Let’s look outside the Denver/Boulder corridor: the entire western half of the state thinks that Lauren Boebert is the answer. Weld County is behind Ken Buck. Douglas County quit the Tri-County health system over mask mandates and the parents show up in force at the school board meetings to protest masks. El Paso County has a few dozen liberals, bless their little hearts. Aurora Democrats decided to run 6 candidates for mayor so we get Mike Coffman, but maybe that’s not an aberration, last month the conservatives (loudly anti-mask mandate) took both at-large council seats. I get to work from home, thank god, the traffic is as bad as ever. Forget going to the airport, it seems that on any given day, half the state is going in or out of DIA, judging by the two miles of cars lined up for the terminal.

      What exactly do you want Polis to do?

      NY Post is good for funny headlines. The actual news source linked in NYPost skips the flood of ads in your face. Plus he talks about a lot more than COVID, though there is this gem:

      I’ve heard it a number of times so it’s important to make that clear. It’s the Greek letter, Delta, not the town of Delta in Colorado or Delta County.

      1. COfromNJ

        What would I want Polis to do?

        Anything that would encourage people to get vaxed: ” Hey everyone, you are probably sick of hearing me beg you to get vaxed. What I’m telling you now is that we’re at the point where hospitals are maxed out. If you show up, there’s a good chance we can’t help you. Even if you don’t have covid. You may choose to not believe me which is your choice. But there is nothing wrong with being prepared for “what if he’s right”.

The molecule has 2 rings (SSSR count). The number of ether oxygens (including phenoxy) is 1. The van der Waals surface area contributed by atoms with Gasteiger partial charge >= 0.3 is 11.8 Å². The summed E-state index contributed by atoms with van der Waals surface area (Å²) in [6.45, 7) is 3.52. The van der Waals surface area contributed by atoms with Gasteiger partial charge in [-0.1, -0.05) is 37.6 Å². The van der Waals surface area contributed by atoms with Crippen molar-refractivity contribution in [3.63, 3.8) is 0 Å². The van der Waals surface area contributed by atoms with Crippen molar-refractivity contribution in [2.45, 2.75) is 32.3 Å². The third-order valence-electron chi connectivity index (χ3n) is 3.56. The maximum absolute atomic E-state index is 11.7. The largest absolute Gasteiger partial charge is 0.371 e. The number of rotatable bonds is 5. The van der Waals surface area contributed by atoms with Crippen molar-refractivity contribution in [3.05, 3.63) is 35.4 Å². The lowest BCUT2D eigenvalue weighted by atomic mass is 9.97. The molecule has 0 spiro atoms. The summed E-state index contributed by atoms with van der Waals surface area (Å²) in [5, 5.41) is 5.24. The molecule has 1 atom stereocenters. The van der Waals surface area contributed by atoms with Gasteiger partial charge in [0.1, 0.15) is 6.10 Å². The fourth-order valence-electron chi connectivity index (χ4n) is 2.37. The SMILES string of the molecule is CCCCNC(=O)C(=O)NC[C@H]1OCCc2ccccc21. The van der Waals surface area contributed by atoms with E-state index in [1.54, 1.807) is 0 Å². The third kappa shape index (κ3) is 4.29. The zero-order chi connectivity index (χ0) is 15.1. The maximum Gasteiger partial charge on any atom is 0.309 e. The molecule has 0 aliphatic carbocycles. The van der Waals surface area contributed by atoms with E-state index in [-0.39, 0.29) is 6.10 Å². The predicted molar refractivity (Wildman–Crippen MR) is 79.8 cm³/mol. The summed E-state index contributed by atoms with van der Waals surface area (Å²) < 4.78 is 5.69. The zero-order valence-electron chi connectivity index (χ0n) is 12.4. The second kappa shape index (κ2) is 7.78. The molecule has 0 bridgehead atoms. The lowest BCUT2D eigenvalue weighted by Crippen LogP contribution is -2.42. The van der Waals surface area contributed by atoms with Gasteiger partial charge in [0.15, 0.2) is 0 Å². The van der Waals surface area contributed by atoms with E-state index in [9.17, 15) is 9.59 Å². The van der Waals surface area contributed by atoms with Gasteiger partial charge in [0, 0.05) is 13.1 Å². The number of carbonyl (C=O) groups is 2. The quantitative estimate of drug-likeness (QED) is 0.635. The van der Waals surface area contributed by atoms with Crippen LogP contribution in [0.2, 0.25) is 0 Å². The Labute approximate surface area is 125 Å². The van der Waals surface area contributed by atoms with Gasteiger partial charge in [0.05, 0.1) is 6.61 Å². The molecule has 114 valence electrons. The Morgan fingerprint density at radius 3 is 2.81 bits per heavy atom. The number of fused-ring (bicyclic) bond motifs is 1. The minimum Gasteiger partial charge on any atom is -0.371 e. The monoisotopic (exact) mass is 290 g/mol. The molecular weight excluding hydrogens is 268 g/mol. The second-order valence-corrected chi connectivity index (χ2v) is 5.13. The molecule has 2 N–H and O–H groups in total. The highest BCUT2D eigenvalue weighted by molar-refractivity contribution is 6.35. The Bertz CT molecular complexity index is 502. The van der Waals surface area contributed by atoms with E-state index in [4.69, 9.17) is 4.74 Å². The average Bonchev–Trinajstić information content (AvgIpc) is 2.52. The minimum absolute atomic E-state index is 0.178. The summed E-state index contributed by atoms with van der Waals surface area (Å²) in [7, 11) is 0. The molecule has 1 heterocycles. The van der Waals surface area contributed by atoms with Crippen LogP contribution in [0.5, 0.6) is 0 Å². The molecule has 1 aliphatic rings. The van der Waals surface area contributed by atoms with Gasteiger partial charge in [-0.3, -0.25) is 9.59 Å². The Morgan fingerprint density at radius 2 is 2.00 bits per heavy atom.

I was in Park County early on and the message was the same: hey everyone, take precautions. We don’t have enough EMS responders to come get you if you get sick.

        I would ditch the snark.

    3. Pat

      I cannot speak on his motives, but he does appear to have drunk “the vaccines and only the vaccines are the solution” koolaid. His position is right up there with those demanding that the unvaccinated not be treated because it is their own fault.

      I will note that essentially admitting that 16% in the hospital were vaccinated but they are old or have other issues so who cares is openly psychotic.

    4. Neckmann

      I find myself in complete agreement with Governor Polis. You can lead a horse (freedum folks) to water, but you cannot force them to drink (vaccine and masks). Any other action on his part just infuriates the right.

  17. juno mas

    RE: Innovative technology of the Inca

    So. If the Conquistadores encountered an Inca nation of 12 million, that extended throughout much of South America; how did it come to be called the New World? New to whom?